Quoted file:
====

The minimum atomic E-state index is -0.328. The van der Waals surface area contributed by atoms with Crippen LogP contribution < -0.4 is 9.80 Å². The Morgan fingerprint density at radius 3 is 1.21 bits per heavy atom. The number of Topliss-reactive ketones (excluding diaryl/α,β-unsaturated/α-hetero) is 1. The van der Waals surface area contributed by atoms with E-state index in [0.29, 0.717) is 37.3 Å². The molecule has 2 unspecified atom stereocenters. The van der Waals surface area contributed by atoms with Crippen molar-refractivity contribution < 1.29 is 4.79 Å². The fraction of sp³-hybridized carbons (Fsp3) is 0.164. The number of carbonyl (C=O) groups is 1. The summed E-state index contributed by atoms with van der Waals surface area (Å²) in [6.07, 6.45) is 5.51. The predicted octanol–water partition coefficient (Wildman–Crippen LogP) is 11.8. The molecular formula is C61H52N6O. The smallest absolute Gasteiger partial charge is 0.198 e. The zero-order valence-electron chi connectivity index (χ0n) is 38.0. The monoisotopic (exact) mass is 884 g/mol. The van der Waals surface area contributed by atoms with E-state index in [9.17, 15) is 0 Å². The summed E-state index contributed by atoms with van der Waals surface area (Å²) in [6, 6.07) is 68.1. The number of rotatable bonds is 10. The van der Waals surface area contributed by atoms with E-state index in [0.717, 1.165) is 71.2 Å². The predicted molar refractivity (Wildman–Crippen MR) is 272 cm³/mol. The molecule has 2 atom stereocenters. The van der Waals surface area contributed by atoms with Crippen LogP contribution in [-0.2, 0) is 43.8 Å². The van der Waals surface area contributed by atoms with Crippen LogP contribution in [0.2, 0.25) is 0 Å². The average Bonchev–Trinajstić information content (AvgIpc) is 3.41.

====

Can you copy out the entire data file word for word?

The minimum atomic E-state index is -0.328. The van der Waals surface area contributed by atoms with Crippen LogP contribution < -0.4 is 9.80 Å². The Morgan fingerprint density at radius 3 is 1.21 bits per heavy atom. The number of Topliss-reactive ketones (excluding diaryl/α,β-unsaturated/α-hetero) is 1. The van der Waals surface area contributed by atoms with E-state index in [0.29, 0.717) is 37.3 Å². The molecule has 2 unspecified atom stereocenters. The van der Waals surface area contributed by atoms with Crippen molar-refractivity contribution < 1.29 is 4.79 Å². The fraction of sp³-hybridized carbons (Fsp3) is 0.164. The number of carbonyl (C=O) groups is 1. The summed E-state index contributed by atoms with van der Waals surface area (Å²) in [6.07, 6.45) is 5.51. The predicted octanol–water partition coefficient (Wildman–Crippen LogP) is 11.8. The molecular formula is C61H52N6O. The smallest absolute Gasteiger partial charge is 0.198 e. The zero-order valence-electron chi connectivity index (χ0n) is 38.0. The monoisotopic (exact) mass is 884 g/mol. The van der Waals surface area contributed by atoms with E-state index in [9.17, 15) is 0 Å². The summed E-state index contributed by atoms with van der Waals surface area (Å²) in [6, 6.07) is 68.1. The number of rotatable bonds is 10. The van der Waals surface area contributed by atoms with E-state index in [0.717, 1.165) is 71.2 Å². The predicted molar refractivity (Wildman–Crippen MR) is 272 cm³/mol. The molecule has 2 atom stereocenters. The van der Waals surface area contributed by atoms with Crippen LogP contribution in [-0.2, 0) is 43.8 Å². The van der Waals surface area contributed by atoms with Crippen LogP contribution in [0.2, 0.25) is 0 Å². The average Bonchev–Trinajstić information content (AvgIpc) is 3.41.